Way too heavy a hand with the references. Even if it’s a subdivision where everything is named after Italian cities (which I could accept), the cursing in Italian and the Vesuvius analogy felt like too much. Let her make a scene that’s her own, and not constantly pointing the reader toward the Taming of the Shrew.

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  22. Anion
    Dec 12, 2009 @ 11:52:18

    LOVE it. Fantastic writing. Smooth, polished, professional.

    I didn’t find the “Shrew” refs overbearing or too much at all. I thought this was pitch-perfect. Well done!

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  23. hapax
    Dec 12, 2009 @ 12:44:54

    I’ve been so negative about the last few entries, I should say I loved, loved, loved this.

    The Shakespeare references were a bit over-the-top, but in a fun way.

    My only nitpick is that I’d ditch the hyphen in the first sentence, and turn it into two separate sentences.

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  24. Anon76
    Dec 12, 2009 @ 12:47:30

    I gotta go with Lynn and others on this. Loved it!

    Out of the box in all the right ways.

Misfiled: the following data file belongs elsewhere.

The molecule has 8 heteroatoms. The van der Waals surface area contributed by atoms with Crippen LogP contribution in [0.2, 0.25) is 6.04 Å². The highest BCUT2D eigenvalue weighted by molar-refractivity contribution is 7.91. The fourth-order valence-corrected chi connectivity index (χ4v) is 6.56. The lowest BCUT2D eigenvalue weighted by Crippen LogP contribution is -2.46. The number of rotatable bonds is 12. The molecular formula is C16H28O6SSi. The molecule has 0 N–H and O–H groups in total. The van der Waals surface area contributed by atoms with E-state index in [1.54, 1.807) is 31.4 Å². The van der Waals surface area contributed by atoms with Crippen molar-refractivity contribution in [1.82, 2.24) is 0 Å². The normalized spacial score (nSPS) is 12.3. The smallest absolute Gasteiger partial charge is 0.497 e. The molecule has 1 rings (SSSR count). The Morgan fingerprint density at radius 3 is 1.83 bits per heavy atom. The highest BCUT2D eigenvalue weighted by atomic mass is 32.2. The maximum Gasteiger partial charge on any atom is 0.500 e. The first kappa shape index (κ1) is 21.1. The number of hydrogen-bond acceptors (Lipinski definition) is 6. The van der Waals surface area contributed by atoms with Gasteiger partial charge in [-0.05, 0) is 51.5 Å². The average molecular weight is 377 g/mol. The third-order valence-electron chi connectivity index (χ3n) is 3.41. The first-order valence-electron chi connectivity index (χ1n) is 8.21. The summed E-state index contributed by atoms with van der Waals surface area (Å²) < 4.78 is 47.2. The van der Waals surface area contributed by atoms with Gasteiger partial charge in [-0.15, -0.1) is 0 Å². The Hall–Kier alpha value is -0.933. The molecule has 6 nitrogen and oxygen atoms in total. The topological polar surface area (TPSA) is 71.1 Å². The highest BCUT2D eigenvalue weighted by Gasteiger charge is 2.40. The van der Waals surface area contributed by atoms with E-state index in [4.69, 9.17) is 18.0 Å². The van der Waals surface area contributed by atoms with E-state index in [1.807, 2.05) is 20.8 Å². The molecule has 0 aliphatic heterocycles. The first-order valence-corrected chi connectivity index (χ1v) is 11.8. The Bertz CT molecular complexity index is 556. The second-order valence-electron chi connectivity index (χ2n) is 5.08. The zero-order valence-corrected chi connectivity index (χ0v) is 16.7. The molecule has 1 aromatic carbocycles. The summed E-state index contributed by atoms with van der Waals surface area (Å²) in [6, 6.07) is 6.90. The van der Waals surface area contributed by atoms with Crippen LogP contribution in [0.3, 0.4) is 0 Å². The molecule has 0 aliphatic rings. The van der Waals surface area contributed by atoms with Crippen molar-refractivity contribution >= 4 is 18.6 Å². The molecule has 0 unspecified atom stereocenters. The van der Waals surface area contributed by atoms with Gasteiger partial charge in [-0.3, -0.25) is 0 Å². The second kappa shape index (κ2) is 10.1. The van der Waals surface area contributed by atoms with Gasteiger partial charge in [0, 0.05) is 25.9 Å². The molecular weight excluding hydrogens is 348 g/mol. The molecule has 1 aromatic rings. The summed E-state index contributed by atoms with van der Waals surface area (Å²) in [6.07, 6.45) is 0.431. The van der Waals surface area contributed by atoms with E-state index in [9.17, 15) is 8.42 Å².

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  25. Rosemary
    Dec 12, 2009 @ 15:02:57

    Hi Everyone,

    Author here. First, a big thanks to Jane for posting this.

    To the commenters: as my First Page Saturday was preceeded by Much Agita Friday, I can’t tell you how relieved/thrilled/pathetically grateful I am for your insights. I heart you all.

    I also know that updating classics can be a minefield–some readers just don’t like ‘em, and others have such affection for the originals that nothing measures up. I appreciate the honesty of those who found the Shakespeare stuff heavy-handed; the prologue was deliberately crafted in that way as a set-up, but fades into the background in the novel. And I actually toyed with a gender reversal on Kate and Petrucchio, but couldn’t make it work in a way I liked.